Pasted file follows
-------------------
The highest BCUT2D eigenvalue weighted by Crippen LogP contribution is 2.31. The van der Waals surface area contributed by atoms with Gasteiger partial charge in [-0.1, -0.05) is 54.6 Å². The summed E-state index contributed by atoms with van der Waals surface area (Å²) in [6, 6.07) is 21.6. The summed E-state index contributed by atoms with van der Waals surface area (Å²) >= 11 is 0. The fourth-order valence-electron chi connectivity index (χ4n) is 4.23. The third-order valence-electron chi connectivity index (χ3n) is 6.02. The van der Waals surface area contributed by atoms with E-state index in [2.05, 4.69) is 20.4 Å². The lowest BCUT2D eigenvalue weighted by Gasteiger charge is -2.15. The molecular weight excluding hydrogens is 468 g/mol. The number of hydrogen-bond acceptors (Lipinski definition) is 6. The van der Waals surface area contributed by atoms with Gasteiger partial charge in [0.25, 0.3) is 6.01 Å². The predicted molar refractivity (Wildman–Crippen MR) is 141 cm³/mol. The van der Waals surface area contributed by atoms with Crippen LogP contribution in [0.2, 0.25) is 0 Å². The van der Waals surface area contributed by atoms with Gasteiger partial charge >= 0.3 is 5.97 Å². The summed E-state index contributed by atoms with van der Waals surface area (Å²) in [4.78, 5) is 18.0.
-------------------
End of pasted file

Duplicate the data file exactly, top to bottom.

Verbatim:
The highest BCUT2D eigenvalue weighted by Crippen LogP contribution is 2.31. The van der Waals surface area contributed by atoms with Gasteiger partial charge in [-0.1, -0.05) is 54.6 Å². The summed E-state index contributed by atoms with van der Waals surface area (Å²) in [6, 6.07) is 21.6. The summed E-state index contributed by atoms with van der Waals surface area (Å²) >= 11 is 0. The fourth-order valence-electron chi connectivity index (χ4n) is 4.23. The third-order valence-electron chi connectivity index (χ3n) is 6.02. The van der Waals surface area contributed by atoms with E-state index in [2.05, 4.69) is 20.4 Å². The lowest BCUT2D eigenvalue weighted by Gasteiger charge is -2.15. The molecular weight excluding hydrogens is 468 g/mol. The number of hydrogen-bond acceptors (Lipinski definition) is 6. The van der Waals surface area contributed by atoms with Gasteiger partial charge in [0.25, 0.3) is 6.01 Å². The predicted molar refractivity (Wildman–Crippen MR) is 141 cm³/mol. The van der Waals surface area contributed by atoms with Crippen LogP contribution in [0.2, 0.25) is 0 Å². The van der Waals surface area contributed by atoms with Gasteiger partial charge >= 0.3 is 5.97 Å². The summed E-state index contributed by atoms with van der Waals surface area (Å²) in [4.78, 5) is 18.0.